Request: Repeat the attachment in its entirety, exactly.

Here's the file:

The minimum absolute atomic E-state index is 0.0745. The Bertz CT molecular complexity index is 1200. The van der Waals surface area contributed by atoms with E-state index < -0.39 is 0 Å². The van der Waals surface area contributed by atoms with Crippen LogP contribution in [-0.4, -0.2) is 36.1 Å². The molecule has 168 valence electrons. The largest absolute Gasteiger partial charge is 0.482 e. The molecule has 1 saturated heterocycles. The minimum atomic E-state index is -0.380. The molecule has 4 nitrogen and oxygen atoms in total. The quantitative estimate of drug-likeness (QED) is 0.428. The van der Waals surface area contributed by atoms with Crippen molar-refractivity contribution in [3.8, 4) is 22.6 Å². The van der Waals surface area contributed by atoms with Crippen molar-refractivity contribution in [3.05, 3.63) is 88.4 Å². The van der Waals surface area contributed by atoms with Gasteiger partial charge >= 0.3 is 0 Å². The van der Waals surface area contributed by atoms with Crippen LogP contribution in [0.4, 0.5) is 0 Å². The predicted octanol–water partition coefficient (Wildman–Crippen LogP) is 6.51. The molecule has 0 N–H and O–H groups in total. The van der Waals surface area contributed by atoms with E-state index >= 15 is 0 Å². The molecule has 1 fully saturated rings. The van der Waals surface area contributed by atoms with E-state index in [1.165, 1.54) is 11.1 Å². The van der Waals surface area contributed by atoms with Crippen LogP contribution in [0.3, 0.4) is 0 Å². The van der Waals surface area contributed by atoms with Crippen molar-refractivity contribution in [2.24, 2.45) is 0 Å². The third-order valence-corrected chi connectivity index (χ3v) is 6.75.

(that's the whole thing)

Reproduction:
The minimum absolute atomic E-state index is 0.0745. The Bertz CT molecular complexity index is 1200. The van der Waals surface area contributed by atoms with E-state index < -0.39 is 0 Å². The van der Waals surface area contributed by atoms with Crippen LogP contribution in [-0.4, -0.2) is 36.1 Å². The molecule has 168 valence electrons. The largest absolute Gasteiger partial charge is 0.482 e. The molecule has 1 saturated heterocycles. The minimum atomic E-state index is -0.380. The molecule has 4 nitrogen and oxygen atoms in total. The quantitative estimate of drug-likeness (QED) is 0.428. The van der Waals surface area contributed by atoms with Crippen molar-refractivity contribution in [3.8, 4) is 22.6 Å². The van der Waals surface area contributed by atoms with Crippen molar-refractivity contribution in [3.05, 3.63) is 88.4 Å². The van der Waals surface area contributed by atoms with Gasteiger partial charge >= 0.3 is 0 Å². The van der Waals surface area contributed by atoms with Crippen LogP contribution in [0.4, 0.5) is 0 Å². The predicted octanol–water partition coefficient (Wildman–Crippen LogP) is 6.51. The molecule has 0 N–H and O–H groups in total. The van der Waals surface area contributed by atoms with E-state index >= 15 is 0 Å². The molecule has 1 fully saturated rings. The van der Waals surface area contributed by atoms with E-state index in [1.165, 1.54) is 11.1 Å². The van der Waals surface area contributed by atoms with Crippen LogP contribution in [0.3, 0.4) is 0 Å². The van der Waals surface area contributed by atoms with Crippen molar-refractivity contribution in [2.24, 2.45) is 0 Å². The third-order valence-corrected chi connectivity index (χ3v) is 6.75.